These ethical principles are seared into the psyche of every trial lawyer.  When the young Murray Sinclair went to the Bench these principles remained an active, central part of his twenty one year career as a Judge. Two other principles became second nature to him there: “hear both sides” of every case, and, when deciding a case give full reasons so that the losing party, always to be treated with restraint, decorum and respect, understands why he lost, both principles central to the maintenance of public faith in the administration of justice.

This non-partisan, sober, objective, fact-based “judiciousness”- fundamental to the rule of law- represents the essence of a Judge and is the wellspring of public confidence in his and his Court’s authority, all of which weaves the heavy mantle of influence that Judges wear and that Judge Sinclair wore when his Summary was released, which mantle gave his Summary, in the eyes of the trusting, generally unknowing public, such apparent “weight”.

“Apparent” only, because in fact Judge Sinclair had inexplicably eschewed his twenty nine year habit of judiciousness in favour of partisanship- eschewed the search for truth in favour of a political cause. While trading on his heavy Judge mantle, he abandoned in the Summary all the above-listed principles of judicial ethics and decorum, thus both compromising the image of our Courts and leaving a luridly false impression of residential schools in the minds of the public.

The Summary, which comprises the entirety of Volume 1 of the six volume, 3500 page Report, and which is the only volume that, as would be expected, most people would read, boldly and falsely asserts that residential schools constituted intentional “cultural genocide” of Indigenous peoples, that no good came from them, that the organizers and teachers in them were in various ways bad faith and bad acting people, and that anyone who ever attended one should automatically be called a “Survivor”, because the schools were  all supposedly so terrible. To the extent that anyone who attended one went on to become influential leaders in their communities and in all walks of life, which the Summary acknowledges, (and there were thousands!), according to the Summary this was only because they were “resilient, courageous Survivors” who achieved this success “despite their traumatic childhood experiences.” (5)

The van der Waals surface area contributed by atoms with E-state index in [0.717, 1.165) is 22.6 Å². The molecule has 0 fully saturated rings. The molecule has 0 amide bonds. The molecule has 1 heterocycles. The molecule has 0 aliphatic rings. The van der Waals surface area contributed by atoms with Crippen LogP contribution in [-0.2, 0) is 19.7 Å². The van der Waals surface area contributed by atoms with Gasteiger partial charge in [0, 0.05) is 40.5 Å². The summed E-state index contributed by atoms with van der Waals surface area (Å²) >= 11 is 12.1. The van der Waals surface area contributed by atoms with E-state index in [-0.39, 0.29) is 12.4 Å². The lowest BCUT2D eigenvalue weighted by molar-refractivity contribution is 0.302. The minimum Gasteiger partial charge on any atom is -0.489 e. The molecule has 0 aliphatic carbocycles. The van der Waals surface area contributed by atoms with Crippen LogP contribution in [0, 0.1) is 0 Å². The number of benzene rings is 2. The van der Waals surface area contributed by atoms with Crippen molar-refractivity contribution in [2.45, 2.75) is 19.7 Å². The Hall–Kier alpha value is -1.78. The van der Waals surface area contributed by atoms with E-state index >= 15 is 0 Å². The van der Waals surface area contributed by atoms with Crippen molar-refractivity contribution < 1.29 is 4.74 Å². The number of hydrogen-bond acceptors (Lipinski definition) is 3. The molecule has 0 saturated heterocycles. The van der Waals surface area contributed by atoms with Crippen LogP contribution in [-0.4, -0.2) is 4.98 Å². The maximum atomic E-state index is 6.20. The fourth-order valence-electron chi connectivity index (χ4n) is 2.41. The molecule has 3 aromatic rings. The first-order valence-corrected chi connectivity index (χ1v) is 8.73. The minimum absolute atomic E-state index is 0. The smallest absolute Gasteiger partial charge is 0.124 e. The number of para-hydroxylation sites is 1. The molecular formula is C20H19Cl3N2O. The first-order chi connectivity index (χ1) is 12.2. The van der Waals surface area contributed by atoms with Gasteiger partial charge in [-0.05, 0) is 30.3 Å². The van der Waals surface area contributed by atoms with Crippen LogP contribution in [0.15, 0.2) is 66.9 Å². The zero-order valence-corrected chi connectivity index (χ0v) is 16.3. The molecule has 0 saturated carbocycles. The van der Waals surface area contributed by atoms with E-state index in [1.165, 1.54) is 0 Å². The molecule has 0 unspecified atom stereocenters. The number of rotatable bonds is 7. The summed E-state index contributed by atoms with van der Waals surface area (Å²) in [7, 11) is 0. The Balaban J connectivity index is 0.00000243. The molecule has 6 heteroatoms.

But Senator Sinclair knew that this was not the full picture. In 2010 he wrote in the Calgary Herald:

“While the TRC heard many experiences of unspeakable abuse, we have been heartened by testimonies which affirm the dedication and compassion of committed educators who sought to nurture the children in their care. These experiences must also be heard.” (6)

There’s not a hint of this positive thought or sentiment in the Summary.

Buried deep in the Summary itself are reports of positive experiences had by students. In Volume 4, page ix, it states:

“Many students had positive memories of their experiences of residential schools and acknowledge the skills they acquired, the beneficial aspects of the recreational and sporting activities in which they engaged, and the friendships they made. Some students went to public schools so that they could graduate and attend post-secondary institutions and develop distinguished careers.”

Further, even deeper in Volume 4, is a full chapter, entitled “Warm Memories” containing numerous positive recollections of persons who were clearly not residential school “Survivors”, but rather were residential school Thrivers. Many of their stories were about Indigenous cultural preservation and celebration, rather than “genocide.” (7)

Again, there’s not a hint of these unequivocally positive and very relevant stories in the Summary.

There’s a reference to the Northern Ontario residential school at Spanish in the Bibliography of the Summary, but no reference anywhere in the Summary to the famous book about that school, Indian School Days, by Basil Johnston, (8) a generally positive account of his experiences there.  Mr. Johnston, because of his attendance at that school, went on to become a high school teacher and then an ethnologist with the Royal Ontario Museum. He gave a “qualified yes” to the question: “Is there a place for residential schools in the educational system?” It is wrong that, being in abject service to its all-encompassing narrative of genocidal trauma, the Senator Sinclair and his TRC deliberately omitted from the Summary all reference to this balanced and authoritative account and assessment of residential schools. It was too full of inconvenient truths, I guess.